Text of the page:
Once again, there are common symptoms of stroke that apply to both men and women such as:
– Headaches by known cause
– Trouble with vision
– Weakness and dizziness.
On the other hand, women may experience other symptoms besides these ones, including:
– Changes in behavior
– Nausea or vomiting
– Shortness of breath
Moreover, there is another method which can be of great use if you feel like you are experiencing or you are going to experience a stroke. Namely, the American Heart Association and American Stroke Association developed an easy acronym in order to help you recognize the stroke symptoms- FAST. This is its meaning:
F –Face Drooping
A – Arm Weakness
S – Speech Difficulty
T – Time to call 911.
Stroke prevention in women
As the consequences of stroke may be extremely serious, we should all know which measures to take in order to prevent strokes. Moreover, it is of high importance for the prevention of stroke to avoid risky behaviors, such as drinking and smoking. Furthermore, the following prevention methods can be of great help:
– Diabetes tests
– Maintain a healthy weight
– Testing the cholesterol levels
– Sleep well (7-8 hours)
– Report mood swings, as depression, may raise the risk of stroke
– Use olive oil in cooking due to its remarkable health benefits
– Monitor your headaches –you need to get help if they become severe migraines
– Deal with stress regular 20-minute exercise
– Monitoring blood pressure during pregnancy or before the use of birth control
Stroke in women: What happens after?
You can significantly lower the negative impact of stroke if you detect in on time, so knowing its symptoms may help you avoid long-term damage.
However, the effects of stroke can be devastating for all people, and they include impaired speech, behavioral changes, cognitive challenges, such as the inability to solve problems and memory loss, and face physical challenges such as paralysis. The effects depend on the severity of the stroke, the length of the needed treatment and the location in the brain where it occurs.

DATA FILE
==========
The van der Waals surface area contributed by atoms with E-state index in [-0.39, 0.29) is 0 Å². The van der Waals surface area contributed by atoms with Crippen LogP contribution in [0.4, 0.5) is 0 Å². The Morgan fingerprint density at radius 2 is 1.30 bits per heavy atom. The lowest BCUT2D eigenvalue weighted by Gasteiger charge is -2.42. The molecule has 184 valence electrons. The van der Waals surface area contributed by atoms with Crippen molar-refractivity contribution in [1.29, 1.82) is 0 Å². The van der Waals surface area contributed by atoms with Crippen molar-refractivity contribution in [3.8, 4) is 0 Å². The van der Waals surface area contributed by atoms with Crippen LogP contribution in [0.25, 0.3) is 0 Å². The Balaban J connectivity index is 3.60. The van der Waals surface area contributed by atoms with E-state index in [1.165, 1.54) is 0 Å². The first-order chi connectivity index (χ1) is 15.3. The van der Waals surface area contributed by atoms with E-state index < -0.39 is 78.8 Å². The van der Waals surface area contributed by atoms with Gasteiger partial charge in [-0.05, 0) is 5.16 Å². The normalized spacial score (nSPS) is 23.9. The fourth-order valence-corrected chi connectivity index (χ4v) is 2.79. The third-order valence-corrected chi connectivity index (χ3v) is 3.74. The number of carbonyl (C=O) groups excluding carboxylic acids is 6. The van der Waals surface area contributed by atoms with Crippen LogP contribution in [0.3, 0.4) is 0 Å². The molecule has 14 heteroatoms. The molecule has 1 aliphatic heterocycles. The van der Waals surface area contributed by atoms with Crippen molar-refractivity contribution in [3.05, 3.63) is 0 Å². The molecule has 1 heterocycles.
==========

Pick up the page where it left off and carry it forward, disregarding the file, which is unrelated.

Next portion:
Namely, if it occurs on the left brain side, it will lead to issues in the language and speech, cautious behavior and gradual development of memory problems.
On the other hand, if the stroke occurs in the right brain side, it may result in an impaired judgment, memory loss and misjudgment of distances
If it affects the cerebellum, the brain part responsible for balance, the stroke will cause abnormal reflexes, dizziness, and balance problems.
The recovery of stroke includes speech therapy in order to regain the skills and rehabilitation therapy. Often, people who have suffered a stroke need help in their everyday activities, like eating, showering and dressing.
Other changes after a stroke can dramatically alter lifestyle. If prior to stroke you followed unhealthy habits, making a switch to healthier eating and more exercise is the key to preventing another stroke from happening.
Age can also be an important factor in stroke risk. However, women of all age groups can be affected by stroke. You must monitor your health on a regular basis to identify any kind of changes to prevent stroke. Remember, it is you who is responsible for your health!